One item in particular is stated thus in Killing Jesus:
…a most amazing thing happens: the Roman military officer in charge of Capernaum declares himself to be a follower of Jesus.

Jesus is astonished. (p. 143)

Here is the Bible record, from Matthew 8:5-10 (NIV)
When Jesus had entered Capernaum, a centurion came to him, asking for help. “Lord,” he said, “my servant lies at home paralyzed, suffering terribly.”

Jesus said to him, “Shall I come and heal him?”

The centurion replied, “Lord, I do not deserve to have you come under my roof. But just say the word, and my servant will be healed. For I myself am a man under authority, with soldiers under me. I tell this one, ‘Go,’ and he goes; and that one, ‘Come,’ and he comes. I say to my servant, ‘Do this,’ and he does it.”

When Jesus heard this, he was amazed and said to those following him, “Truly I tell you, I have not found anyone in Israel with such great faith.”
I have emphasized the key words in bold. The centurion recognized that Jesus is under authority, even as he was (a better translation has it "I also am a man under authority"). As such, he will be satisfied if Jesus simply issues an order for the servant's healing, and trusts that it will be carried out. Jesus does issue the command, and the man returns to find his servant healthy. His faith was great because it saw Jesus not just as a wonder-worker, but as one under God's authority to carry out God's work.

As long as I am on a tear, let us continue. On page 167 we find, regarding the Feast of Tabernacles, "The Jews commemorate forty years of wandering in the desert…", but this in a footnote: "Sukkot, as the festival is known in Hebrew, commemorates the years of nomadic dwelling while Moses searched for the Promised Land." The Torah, from late in Exodus until Deuteronomy, makes it clear that the people were kept in the wilderness from year 3 through year 40 because of unfaithfulness after they had already been on the border of Canaan, but were afraid to enter. They knew where it was the whole time, but would not be allowed to enter until all that generation had died with the exception of Joshua and Caleb, who were the only ones not afraid to enter.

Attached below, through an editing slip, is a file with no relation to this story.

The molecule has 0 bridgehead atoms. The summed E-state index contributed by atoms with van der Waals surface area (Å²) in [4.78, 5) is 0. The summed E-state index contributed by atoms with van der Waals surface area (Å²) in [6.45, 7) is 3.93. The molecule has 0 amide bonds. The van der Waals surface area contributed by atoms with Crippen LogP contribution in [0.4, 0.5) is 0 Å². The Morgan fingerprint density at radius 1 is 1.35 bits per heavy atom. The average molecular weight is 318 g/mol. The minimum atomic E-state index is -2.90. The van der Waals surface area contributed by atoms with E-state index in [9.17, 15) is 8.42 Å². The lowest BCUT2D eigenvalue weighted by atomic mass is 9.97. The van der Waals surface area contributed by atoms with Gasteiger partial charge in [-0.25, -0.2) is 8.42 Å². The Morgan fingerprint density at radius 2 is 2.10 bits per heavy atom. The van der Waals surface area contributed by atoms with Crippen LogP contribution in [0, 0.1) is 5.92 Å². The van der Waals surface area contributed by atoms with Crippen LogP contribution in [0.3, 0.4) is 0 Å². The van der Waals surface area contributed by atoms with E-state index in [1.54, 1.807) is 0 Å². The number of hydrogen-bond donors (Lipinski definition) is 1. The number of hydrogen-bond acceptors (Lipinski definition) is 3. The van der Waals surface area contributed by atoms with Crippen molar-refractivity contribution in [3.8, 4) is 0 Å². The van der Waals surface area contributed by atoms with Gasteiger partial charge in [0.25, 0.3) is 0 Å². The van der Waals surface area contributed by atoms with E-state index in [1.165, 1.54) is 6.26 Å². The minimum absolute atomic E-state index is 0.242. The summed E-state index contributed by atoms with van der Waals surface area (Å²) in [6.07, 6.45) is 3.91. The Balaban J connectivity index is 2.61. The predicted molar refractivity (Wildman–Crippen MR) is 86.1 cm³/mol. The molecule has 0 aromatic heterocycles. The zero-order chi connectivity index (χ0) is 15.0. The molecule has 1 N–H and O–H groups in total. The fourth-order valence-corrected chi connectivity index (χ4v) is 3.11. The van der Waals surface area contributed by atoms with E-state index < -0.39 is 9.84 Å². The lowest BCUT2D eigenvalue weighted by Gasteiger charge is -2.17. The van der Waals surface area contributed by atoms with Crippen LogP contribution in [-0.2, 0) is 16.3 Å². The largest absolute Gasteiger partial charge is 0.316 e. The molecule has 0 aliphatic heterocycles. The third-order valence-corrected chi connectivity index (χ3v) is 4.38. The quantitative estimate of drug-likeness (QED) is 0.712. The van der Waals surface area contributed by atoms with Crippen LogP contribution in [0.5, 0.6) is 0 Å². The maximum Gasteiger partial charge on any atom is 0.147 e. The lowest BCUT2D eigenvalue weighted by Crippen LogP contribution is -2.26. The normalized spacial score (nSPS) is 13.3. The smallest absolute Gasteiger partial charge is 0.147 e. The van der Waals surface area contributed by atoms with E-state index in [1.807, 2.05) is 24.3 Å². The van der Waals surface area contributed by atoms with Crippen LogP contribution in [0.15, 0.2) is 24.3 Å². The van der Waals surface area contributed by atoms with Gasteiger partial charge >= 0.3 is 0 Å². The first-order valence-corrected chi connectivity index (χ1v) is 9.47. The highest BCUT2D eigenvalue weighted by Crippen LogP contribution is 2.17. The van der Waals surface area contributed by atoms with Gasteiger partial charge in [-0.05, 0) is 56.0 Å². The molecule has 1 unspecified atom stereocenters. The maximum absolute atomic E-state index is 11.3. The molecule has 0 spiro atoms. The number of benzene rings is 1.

On page 176 a section begins, "Whether knowingly or unknowingly, Jesus has led a life that is a continual fulfillment of Jewish prophecy." Is there no end to special pleading? Jesus knew what he was doing, beginning at or before he was 12 years old. One might ask, "If he knew it then, why wait another 18 years?" Because of a strict principle in Leviticus that service to God is not welcome prior to the age of 30.

On page 198, relating the scene in Bethany prior to Passion Week, there is the puzzling sentence about Mary of Bethany: "She sits at his feet and sometimes shows her respect by anointing them with perfumed oil." She anointed him once, from the head down, on that occasion only, and Jesus declared to the disciples that it was to anoint him for his burial. She, and she alone, understood his statements that the Christ was destined to die as part of God's plan. She anointed him with a pound of costly oil. After his death, Nicodemus and Joseph of Arimathea had to use 100 pounds of oils and spices to prepare his body for the tomb. It is better to be early!

That is quite enough. There is a lot that the authors did get right, when it comes to downright history. The book's chapters are all dated as accurately as they can ascertain, beginning with the Slaughter of the Innocents, as Catholics call it, in Bethlehem in 5 B.C. This was indeed a few months to a year prior to the death of Herod the Great in 4 B.C. Jesus was two years of age when the Magi came and informed Herod they had seen his star; when they found him it was "in the house". So the ubiquitous Nativity scenes, with the Magi and shepherds together in the stable with Jesus and his parents, cannot have happened.

They appear to have used a Catholic chronology of the Passion Week, placing it in the spring of 30 A.D. Sir John Robertson showed definitively in The Coming Prince that it was two years later, based on accurate use of the way new moon was determined by the Jews.